Should the Dutch ace get what many believe is a justified F1 chance, and the indications are this should be known in the next few weeks, then da Costa would surely be a no-brainer for Ian James to consider as a direct replacement, even if it were for one season only.
Mercedes EQ does have a strong, experienced and ready-made standby in Gary Paffett but even for a single season that would seem unlikely as it stands.
Jake Hughes and Esteban Gutierrez have tried out with the Silver Arrows but with respect to both of them an available da Costa would be hard for James to resist on the criteria of experience and results.
The future of the Mercedes EQ team beyond 2022 will be forming over the coming months so da Costa could even get a decent long-term deal via the new entity for Gen3, which would be the ideal scenario for him to dovetail with a lucrative Hypercar programme.
Then there is a possible opportunity to go back to Andretti, a team that da Costa drove for from 2016-2019. There will certainly be interest from his old team but with a largely unknown structure there right now it could also be risky.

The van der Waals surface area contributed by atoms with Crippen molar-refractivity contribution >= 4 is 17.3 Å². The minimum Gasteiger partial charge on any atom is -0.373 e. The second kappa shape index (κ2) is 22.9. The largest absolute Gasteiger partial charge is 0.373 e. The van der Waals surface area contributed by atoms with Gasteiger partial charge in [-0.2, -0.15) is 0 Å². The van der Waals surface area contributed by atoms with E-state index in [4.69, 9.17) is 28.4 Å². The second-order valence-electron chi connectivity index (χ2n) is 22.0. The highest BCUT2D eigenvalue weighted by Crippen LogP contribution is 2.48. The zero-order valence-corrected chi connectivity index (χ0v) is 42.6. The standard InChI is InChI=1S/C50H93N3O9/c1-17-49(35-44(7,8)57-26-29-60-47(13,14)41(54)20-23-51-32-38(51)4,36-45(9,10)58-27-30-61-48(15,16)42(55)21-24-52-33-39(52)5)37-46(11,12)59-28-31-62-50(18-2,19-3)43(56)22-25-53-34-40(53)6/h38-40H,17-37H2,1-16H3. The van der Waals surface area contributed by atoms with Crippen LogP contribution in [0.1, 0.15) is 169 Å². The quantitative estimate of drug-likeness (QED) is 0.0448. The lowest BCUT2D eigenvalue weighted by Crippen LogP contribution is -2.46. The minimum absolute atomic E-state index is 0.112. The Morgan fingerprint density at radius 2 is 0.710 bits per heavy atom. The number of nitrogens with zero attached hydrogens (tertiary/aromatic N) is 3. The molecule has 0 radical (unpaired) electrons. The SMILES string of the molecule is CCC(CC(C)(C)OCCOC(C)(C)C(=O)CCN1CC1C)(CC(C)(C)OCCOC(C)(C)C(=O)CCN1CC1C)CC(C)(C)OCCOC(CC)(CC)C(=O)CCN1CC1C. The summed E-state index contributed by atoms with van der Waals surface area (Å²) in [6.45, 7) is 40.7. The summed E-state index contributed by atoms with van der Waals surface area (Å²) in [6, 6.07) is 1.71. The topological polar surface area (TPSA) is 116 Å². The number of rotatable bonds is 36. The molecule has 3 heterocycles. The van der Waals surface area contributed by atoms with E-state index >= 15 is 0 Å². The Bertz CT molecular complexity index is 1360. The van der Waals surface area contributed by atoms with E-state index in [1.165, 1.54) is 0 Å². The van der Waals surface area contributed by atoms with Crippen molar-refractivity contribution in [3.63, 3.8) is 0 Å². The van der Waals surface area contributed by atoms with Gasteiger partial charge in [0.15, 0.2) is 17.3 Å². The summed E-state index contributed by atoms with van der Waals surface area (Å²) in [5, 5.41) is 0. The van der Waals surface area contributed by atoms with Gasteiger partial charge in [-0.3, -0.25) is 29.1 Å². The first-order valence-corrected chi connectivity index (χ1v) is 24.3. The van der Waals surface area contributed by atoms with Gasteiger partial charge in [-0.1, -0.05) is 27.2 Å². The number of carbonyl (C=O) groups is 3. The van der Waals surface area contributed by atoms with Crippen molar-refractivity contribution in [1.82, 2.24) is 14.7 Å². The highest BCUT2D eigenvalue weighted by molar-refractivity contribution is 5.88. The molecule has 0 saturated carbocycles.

All these hypotheses seems very distant right now as da Costa plans a future that may not include the team he won a title with just over 12 months ago.
Whatever the future holds, Formula E itself could easily be thrust into a new existential crisis this autumn if DS Techeetah cannot re-group quickly.
Formula E began last season with four prestigious German OEMs and ended it with just one committed to Gen3. Its most successful ever team is now on the ropes, while at least one other team on the grid is presently chasing a major sponsor for a seven-figure sum for last season’s campaign. Some things in racing, no matter how progressive the championship, never seem to change.